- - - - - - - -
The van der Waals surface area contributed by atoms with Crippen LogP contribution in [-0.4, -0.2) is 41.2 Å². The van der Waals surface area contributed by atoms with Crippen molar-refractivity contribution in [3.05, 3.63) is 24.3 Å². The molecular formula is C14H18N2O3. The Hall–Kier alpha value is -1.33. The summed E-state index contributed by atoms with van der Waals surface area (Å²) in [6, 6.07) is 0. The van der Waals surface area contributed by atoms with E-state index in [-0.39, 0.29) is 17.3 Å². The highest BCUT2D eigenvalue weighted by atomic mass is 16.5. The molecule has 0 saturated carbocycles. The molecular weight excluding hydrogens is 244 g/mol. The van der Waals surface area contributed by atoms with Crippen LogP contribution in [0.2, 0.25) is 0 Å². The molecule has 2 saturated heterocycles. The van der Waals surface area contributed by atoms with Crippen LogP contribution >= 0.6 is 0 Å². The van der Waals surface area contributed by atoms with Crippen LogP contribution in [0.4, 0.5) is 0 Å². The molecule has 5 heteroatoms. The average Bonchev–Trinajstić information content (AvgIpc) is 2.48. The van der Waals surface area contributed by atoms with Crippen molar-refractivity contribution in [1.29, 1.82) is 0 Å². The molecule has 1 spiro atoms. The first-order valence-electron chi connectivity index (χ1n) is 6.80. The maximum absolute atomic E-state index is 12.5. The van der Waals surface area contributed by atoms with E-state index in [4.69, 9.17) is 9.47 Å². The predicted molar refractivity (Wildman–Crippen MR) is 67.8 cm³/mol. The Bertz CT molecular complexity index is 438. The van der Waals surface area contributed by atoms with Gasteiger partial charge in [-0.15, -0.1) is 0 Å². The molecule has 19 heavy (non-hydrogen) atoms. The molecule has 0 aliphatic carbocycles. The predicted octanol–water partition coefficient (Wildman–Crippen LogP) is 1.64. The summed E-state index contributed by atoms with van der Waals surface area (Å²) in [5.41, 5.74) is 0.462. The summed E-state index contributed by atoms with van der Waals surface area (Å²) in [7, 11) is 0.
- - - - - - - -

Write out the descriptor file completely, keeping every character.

The van der Waals surface area contributed by atoms with Crippen LogP contribution in [-0.4, -0.2) is 41.2 Å². The van der Waals surface area contributed by atoms with Crippen molar-refractivity contribution in [3.05, 3.63) is 24.3 Å². The molecular formula is C14H18N2O3. The Hall–Kier alpha value is -1.33. The summed E-state index contributed by atoms with van der Waals surface area (Å²) in [6, 6.07) is 0. The van der Waals surface area contributed by atoms with E-state index in [-0.39, 0.29) is 17.3 Å². The highest BCUT2D eigenvalue weighted by atomic mass is 16.5. The molecule has 0 saturated carbocycles. The molecular weight excluding hydrogens is 244 g/mol. The van der Waals surface area contributed by atoms with Crippen LogP contribution in [0.2, 0.25) is 0 Å². The molecule has 2 saturated heterocycles. The van der Waals surface area contributed by atoms with Crippen LogP contribution >= 0.6 is 0 Å². The van der Waals surface area contributed by atoms with Crippen LogP contribution in [0.4, 0.5) is 0 Å². The molecule has 5 heteroatoms. The average Bonchev–Trinajstić information content (AvgIpc) is 2.48. The van der Waals surface area contributed by atoms with Crippen molar-refractivity contribution in [1.29, 1.82) is 0 Å². The molecule has 1 spiro atoms. The first-order valence-electron chi connectivity index (χ1n) is 6.80. The maximum absolute atomic E-state index is 12.5. The van der Waals surface area contributed by atoms with E-state index in [4.69, 9.17) is 9.47 Å². The predicted molar refractivity (Wildman–Crippen MR) is 67.8 cm³/mol. The Bertz CT molecular complexity index is 438. The van der Waals surface area contributed by atoms with Gasteiger partial charge in [-0.15, -0.1) is 0 Å². The molecule has 19 heavy (non-hydrogen) atoms. The molecule has 0 aliphatic carbocycles. The predicted octanol–water partition coefficient (Wildman–Crippen LogP) is 1.64. The summed E-state index contributed by atoms with van der Waals surface area (Å²) in [5.41, 5.74) is 0.462. The summed E-state index contributed by atoms with van der Waals surface area (Å²) in [7, 11) is 0.